Netflix has announced that they are increasing their investment in Nigeria, the home of Nollywood, Africa’s most prolific film industry. There are already reports of African original scripted series in development, and opportunities are opening up everywhere. “Netlfix Naija” is the newly branded title of this investment by the tech giant looking to expand their presence in Africa.
A lot of excitement is in the air, but for those paying attention, it will spell the downfall of an industry that has yet to get on its feet.
In a lot of countries, like India, or even the US, Netflix’s entry into the film and television market offered innovative competition that forced its other players to rise to the challenge and improve their business offerings. The US, most especially, has shown us what happens when tech enters the realm of film and television. The pivot to on-demand entertainment via streaming platforms by Disney, NBC, Apple, HBO Go, Facebook Watch, and Youtube has ushered in some of the biggest deals, and acquisitions the entertainment industry has ever seen.
The long term impact of these deals will manifest with the passage of time. For now, the appetite for better, nuanced localized shows continues to grow, showing how powerful viewers’ opinions are in this social media era. Governments all around the world are also working hard to create laws to regulate and support the growing demand for digital content.
The sad reality is that in Nigeria, I see an outcome where there will be a boom in content creation, followed by a serious contraction of the industry when inefficiencies associated with high cost of data, crippling piracy, and weak intellectual property laws come to pour sand in our garri.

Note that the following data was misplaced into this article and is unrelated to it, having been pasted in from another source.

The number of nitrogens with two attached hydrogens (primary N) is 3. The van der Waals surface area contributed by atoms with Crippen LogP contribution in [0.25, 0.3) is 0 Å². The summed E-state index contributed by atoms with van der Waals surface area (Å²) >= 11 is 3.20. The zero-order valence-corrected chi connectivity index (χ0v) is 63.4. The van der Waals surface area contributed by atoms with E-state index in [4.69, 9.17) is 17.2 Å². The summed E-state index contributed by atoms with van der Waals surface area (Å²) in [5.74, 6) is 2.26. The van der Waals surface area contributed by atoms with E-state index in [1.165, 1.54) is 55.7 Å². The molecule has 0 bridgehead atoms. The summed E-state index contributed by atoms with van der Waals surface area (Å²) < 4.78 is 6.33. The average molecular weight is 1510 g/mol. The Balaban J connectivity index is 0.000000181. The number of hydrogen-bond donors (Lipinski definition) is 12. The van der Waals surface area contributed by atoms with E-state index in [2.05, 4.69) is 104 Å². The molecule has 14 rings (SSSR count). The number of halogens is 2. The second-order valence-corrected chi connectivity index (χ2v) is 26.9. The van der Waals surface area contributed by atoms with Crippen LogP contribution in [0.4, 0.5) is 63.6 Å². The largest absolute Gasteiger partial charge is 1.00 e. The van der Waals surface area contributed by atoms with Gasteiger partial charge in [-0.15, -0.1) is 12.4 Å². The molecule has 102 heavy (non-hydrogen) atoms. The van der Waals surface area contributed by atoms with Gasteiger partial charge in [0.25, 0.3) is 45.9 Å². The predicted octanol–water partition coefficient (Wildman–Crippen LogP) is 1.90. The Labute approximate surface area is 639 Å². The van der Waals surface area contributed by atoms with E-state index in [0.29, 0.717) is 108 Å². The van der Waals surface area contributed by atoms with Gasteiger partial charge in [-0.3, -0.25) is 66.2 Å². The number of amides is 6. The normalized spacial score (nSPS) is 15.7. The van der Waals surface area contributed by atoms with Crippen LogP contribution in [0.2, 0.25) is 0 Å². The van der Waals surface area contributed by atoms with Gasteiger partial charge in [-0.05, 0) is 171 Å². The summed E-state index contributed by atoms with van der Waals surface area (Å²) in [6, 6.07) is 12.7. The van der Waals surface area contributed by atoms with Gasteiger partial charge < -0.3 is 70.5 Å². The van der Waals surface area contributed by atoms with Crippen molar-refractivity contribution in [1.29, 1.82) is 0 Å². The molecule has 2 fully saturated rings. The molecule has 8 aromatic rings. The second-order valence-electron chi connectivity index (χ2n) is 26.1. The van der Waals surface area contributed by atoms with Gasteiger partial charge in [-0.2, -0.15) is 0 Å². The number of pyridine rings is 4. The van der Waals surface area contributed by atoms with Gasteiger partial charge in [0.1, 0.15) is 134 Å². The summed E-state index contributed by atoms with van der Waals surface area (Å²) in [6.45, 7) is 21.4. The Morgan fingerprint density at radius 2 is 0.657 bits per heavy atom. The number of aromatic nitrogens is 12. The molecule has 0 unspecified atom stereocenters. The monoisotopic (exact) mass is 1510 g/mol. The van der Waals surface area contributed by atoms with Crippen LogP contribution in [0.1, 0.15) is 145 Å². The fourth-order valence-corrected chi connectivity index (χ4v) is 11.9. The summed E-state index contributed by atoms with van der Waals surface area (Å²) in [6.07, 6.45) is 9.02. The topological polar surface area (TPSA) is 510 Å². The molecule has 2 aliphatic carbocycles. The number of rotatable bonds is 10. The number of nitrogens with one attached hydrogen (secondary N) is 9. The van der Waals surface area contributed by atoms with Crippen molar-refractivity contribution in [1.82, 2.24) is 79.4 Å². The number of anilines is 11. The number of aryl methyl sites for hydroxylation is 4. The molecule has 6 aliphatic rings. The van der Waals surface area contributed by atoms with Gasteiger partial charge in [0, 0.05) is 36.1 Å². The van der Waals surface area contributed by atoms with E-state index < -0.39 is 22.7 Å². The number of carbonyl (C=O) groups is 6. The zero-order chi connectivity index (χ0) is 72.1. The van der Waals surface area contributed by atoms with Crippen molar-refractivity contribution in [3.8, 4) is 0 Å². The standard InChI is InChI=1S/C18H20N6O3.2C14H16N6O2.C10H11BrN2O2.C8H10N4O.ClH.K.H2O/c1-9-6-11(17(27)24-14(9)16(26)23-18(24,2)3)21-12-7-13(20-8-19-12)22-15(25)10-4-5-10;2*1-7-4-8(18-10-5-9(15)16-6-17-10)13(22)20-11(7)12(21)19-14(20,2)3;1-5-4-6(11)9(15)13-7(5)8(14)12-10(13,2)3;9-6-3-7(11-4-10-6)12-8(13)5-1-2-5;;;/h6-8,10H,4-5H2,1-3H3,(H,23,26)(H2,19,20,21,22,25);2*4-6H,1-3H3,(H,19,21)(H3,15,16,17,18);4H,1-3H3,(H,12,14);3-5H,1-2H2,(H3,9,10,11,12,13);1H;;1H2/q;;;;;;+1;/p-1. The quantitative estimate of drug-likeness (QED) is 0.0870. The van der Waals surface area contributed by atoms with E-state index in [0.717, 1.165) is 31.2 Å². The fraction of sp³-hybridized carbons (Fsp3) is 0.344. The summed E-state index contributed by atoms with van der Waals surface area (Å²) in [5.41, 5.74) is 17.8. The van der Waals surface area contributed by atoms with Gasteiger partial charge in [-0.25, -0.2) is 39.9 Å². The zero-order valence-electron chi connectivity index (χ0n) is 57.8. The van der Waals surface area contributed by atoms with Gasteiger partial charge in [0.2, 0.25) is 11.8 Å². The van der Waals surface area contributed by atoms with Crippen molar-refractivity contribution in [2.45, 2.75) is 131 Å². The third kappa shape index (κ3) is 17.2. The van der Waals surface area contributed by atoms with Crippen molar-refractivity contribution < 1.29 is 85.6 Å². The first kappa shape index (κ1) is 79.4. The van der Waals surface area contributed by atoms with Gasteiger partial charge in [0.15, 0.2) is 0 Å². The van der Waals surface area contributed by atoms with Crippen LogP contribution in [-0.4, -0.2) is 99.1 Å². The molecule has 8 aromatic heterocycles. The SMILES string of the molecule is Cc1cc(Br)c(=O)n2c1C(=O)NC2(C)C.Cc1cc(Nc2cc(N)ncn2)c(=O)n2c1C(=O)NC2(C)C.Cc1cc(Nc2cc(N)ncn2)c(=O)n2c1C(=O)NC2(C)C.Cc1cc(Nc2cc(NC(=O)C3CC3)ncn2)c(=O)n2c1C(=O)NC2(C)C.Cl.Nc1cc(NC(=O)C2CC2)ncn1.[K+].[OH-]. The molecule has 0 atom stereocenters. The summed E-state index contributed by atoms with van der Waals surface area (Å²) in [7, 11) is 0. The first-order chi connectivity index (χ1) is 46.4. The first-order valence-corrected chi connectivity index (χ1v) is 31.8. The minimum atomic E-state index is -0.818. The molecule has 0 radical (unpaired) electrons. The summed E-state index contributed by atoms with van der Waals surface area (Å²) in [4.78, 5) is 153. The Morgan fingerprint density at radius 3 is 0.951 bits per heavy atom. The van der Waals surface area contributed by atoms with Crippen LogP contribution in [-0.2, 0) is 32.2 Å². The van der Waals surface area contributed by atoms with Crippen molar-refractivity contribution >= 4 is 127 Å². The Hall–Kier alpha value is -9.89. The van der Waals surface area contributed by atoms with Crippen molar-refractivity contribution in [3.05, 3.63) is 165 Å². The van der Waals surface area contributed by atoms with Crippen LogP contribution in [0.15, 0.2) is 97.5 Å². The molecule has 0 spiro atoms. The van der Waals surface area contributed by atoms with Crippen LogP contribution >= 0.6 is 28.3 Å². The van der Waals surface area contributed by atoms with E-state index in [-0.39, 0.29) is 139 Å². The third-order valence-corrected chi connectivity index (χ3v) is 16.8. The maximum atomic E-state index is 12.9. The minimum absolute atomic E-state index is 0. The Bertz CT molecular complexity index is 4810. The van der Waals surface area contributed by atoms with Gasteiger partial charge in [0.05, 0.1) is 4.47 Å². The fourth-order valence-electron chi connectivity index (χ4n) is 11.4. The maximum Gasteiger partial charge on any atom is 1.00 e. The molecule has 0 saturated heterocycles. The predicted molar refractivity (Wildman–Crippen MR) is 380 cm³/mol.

Here are my reasons why Netflix’s entry into the market could spell doom and gloom for Nollywood:
Nollywood lacks infrastructure to efficiently provide returns on investment
When people talk about Nollywood, the moniker appears to reference an industry where talented people unite to produce a film. The movie experiences a standard distribution window, and, if all goes well, returns some kind of profit that investors can recoup. Yes, I know even in the US there is no guarantee of ROI. The creative industry, is by its very nature uncertain. No one can accurately predict what stories will resonate with audiences. Those are luxurious problems to have, if you are a Nigerian filmmaker. Nollywood has very specific demons.
We begin with writing and production. Training opportunities for creatives tend to be ad hoc, on the job learning. No standard of excellence exists across the spectrum, including directors, writers and actors. The references at hand include, older content that is out of date and out of touch with current trends, or foreign content that holds little or no cultural relevance. Now couple that with the challenge of training cameramen, directors, and post-production technicians. The education and training gaps are significant and without reliable sources of training, creators can only rely on recommendations and word of mouth to find quality artisans.